The government’s Department of Health and Social Care has not confirmed Prime Minister Boris Johnson’s announcement that Canterbury is included in funding plans for 40 new hospitals – saying it “looks forward to considering (Canterbury) and other bids in future hospital building rounds.”
Some £2.7 billion has been allocated to six hospital trusts for building projects due to be completed by 2025 with 34 more projects receiving £100million of ‘seed funding’ for completion by 2030.
An apparent announcement was made by the PM during a fringe Conservative meeting yesterday (September 30) saying Canterbury was among the planned 40 new hospitals.
The PM told the gathering: “Canterbury is going to be one of the 40 new hospitals we are building – in the biggest programme of hospital infrastructure investment for a generation.”
East Kent Hospitals University Foundation Trust declined to comment, passing enquiries to the Department of Health.
A non committal statement from the government department says: “The second phase, HIP2 (aiming to deliver between 2025 and 2030), will include 21 new projects – delivering thirty four new hospitals – that will receive seed funding to kick start their schemes. Other potential projects will also be able to bid into this wave.
“The Prime Minister and the Health Secretary recognise the challenges facing acute services in East Kent including Canterbury, and the Department for Health and Social Care look forward to considering this and other bids in future hospital building rounds.”
The announcement had caused concerns that investment in Canterbury would have a negative impact on Thanet and Ashford hospitals in the light of reorganisations plans by the Kent and Medway heath trusts.
Fears for QEQM
Campaign group Save Our NHS In Kent (SONIK) feared the announcement meant Boris Johnson was backing a plan which would mean the downgrading of Margate’s QEQM hospital and the closure of its A&E department.
Rebecca Gordon-Nesbitt of campaign group Save Our NHS In Kent (SONIK) said: “This announcement looks like it will spell disaster for Margate’s QEQM hospital and for Thanet. We must fight to keep A&E at QEQM, and to ensure that maternity consultants aren’t robbed from QEQM to be moved elsewhere. Thanet is an area of deprivation and needs these time-critical services, or lives will be put at risk.”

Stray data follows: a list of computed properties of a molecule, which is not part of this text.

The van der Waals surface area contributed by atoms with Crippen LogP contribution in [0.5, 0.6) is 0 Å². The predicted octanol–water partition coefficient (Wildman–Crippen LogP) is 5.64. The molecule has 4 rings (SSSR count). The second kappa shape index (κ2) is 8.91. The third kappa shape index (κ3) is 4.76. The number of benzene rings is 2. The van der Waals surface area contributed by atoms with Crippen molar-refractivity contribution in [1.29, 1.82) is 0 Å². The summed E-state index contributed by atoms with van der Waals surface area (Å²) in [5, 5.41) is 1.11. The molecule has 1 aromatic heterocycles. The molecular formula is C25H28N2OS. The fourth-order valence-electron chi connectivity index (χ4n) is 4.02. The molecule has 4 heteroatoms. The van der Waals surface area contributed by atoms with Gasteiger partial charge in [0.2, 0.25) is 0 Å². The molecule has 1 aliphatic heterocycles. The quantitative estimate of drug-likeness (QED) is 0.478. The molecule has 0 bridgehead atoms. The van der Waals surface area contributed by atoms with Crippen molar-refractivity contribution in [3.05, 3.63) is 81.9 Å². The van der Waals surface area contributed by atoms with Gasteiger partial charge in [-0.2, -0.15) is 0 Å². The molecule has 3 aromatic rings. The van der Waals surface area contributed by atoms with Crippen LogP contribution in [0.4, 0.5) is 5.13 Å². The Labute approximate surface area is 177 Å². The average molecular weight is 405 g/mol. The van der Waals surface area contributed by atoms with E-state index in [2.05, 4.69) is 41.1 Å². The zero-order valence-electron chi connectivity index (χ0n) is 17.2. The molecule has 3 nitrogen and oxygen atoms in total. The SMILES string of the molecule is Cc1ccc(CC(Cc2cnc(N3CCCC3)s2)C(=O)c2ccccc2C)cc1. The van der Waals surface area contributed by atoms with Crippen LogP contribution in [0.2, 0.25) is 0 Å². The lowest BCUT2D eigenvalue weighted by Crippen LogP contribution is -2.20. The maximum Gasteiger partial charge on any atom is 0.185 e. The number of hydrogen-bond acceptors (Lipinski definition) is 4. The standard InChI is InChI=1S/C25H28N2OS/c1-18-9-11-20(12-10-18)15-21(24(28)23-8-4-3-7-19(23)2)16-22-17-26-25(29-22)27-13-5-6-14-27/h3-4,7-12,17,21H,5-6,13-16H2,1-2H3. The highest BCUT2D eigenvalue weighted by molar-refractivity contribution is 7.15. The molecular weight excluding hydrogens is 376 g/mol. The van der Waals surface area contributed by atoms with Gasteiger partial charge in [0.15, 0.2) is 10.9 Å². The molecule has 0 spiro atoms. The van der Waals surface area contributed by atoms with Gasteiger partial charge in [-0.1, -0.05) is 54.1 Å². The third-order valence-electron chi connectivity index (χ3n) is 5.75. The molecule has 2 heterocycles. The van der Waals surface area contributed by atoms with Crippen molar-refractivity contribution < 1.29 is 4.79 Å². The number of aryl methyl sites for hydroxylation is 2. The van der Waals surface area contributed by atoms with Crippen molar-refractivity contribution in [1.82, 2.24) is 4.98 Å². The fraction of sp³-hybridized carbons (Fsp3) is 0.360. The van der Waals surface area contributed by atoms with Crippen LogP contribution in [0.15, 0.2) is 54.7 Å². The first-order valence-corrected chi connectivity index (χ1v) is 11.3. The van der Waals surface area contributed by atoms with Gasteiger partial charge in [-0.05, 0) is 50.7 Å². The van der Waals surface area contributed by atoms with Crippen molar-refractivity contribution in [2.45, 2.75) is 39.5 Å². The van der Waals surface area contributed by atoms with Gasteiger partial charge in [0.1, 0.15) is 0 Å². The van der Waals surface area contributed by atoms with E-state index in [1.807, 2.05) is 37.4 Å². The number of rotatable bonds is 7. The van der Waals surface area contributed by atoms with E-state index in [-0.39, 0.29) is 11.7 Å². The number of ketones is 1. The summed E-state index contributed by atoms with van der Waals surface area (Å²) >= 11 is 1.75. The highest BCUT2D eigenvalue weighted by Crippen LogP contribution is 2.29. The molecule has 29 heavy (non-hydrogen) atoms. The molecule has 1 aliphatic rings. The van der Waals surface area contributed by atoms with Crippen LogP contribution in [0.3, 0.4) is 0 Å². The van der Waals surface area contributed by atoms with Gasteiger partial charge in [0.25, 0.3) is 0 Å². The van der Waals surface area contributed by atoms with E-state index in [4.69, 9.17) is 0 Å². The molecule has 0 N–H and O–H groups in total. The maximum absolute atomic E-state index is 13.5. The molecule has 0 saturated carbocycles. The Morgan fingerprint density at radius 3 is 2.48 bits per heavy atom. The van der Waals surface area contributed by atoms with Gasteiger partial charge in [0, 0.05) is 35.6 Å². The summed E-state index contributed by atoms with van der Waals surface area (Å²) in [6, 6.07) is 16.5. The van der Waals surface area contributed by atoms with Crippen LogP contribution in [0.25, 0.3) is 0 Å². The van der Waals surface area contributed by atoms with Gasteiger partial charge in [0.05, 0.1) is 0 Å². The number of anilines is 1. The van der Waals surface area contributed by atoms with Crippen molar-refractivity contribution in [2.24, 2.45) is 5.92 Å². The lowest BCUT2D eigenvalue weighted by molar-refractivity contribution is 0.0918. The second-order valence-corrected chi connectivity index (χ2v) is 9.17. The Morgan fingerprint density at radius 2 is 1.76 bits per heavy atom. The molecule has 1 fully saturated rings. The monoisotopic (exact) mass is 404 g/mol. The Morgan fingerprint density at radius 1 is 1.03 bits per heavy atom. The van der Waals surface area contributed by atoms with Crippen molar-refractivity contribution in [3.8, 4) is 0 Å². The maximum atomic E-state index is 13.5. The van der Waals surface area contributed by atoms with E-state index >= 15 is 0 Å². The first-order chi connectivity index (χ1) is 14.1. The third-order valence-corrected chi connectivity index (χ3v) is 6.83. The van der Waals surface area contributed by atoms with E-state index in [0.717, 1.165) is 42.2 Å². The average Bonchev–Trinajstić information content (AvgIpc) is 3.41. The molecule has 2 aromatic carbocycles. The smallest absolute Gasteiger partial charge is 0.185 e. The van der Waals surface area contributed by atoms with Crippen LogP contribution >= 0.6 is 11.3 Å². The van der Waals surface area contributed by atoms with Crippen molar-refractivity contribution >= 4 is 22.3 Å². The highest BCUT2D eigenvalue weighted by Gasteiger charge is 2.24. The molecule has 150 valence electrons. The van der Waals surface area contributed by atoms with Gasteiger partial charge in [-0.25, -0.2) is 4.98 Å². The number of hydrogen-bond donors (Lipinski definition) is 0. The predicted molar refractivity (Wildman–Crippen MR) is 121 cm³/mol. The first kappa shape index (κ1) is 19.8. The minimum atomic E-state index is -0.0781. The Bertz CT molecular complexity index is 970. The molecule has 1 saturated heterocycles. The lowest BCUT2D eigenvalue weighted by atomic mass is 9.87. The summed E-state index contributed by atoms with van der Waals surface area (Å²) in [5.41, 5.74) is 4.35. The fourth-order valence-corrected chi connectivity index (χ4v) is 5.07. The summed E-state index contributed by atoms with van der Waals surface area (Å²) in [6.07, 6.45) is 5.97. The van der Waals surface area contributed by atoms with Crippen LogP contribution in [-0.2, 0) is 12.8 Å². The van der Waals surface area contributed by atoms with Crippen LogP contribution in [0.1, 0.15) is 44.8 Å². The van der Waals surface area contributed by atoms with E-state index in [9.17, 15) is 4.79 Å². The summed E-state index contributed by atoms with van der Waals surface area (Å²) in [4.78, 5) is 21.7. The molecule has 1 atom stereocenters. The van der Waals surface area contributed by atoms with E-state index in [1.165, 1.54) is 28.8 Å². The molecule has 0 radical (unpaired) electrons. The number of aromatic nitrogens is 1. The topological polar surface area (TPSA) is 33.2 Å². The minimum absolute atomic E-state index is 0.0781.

SONIK spokesperson Carly Jeffrey said it could mean ‘major cuts’ to QEQM services, adding: “Kent and Medway STP plan to centralise acute care in East Kent. There are currently three large district general hospitals (one in Canterbury, the QEQM in Margate and William Harvey in Ashford).
“The plan is a major reconfiguration and requires a public consultation. So far, there are two options going to consultation. Option 2 means a new building in Canterbury where all of east Kent’s acute care will be delivered, meaning that large populations in Thanet and Ashford lose their A&E and consultant led maternity care (see attachment). Thanet is the second most densely population in Kent, and the second most deprived in all of the southeast.
“The new build at Canterbury was initially proposed by a prolific developer in east Kent (a major Tory donor) in exchange for the right to build 2000 homes on adjacent land.
“The plan to build a new wing at Canterbury is also subject to an east Kent-wide public consultation, so the announcement probably interferes with the legal obligations of our local NHS trusts”.
She added: “Firstly the Conservatives made an announcement of £13 billion for 40 new hospitals. It’s worth noting that none of those new hospitals was a mental health trust, as ever the ‘poor relation’.
Save Our NHS in Kent have been campaigning for ‘three excellent hospitals’ in east Kent since 2017. The group says that all three hospitals – the QEQM, the Kent and Canterbury and the William Harvey in Ashford, should all have full A&E and full maternity services.
Proposals from East Kent Hospitals and the four east Kent clinical commissioning groups (CCGs) include an overhaul which could include moving many services, including accident & emergency, to a new build hospital in Canterbury.
Changes are planned to east Kent’s urgent, emergency and acute medical care -including A&E departments – specialist care, and planned inpatient orthopaedic care (such as hip and knee operations).
Commissioners are also discussing whether to move maternity and children’s inpatient services to a new hospital in Canterbury and options for moving specialist services to either Canterbury or Ashford.
SONiK refuse to accept either of the two options on offer and have insisted that there should be a third option provided when the plans go to public consultation next year.
They also have a petition with over 6,000 signatures: https://www.change.org/p/to-kent-medway-stp-there-must-be-full-a-e-at-canterbury-ashford-and-thanet-hospitals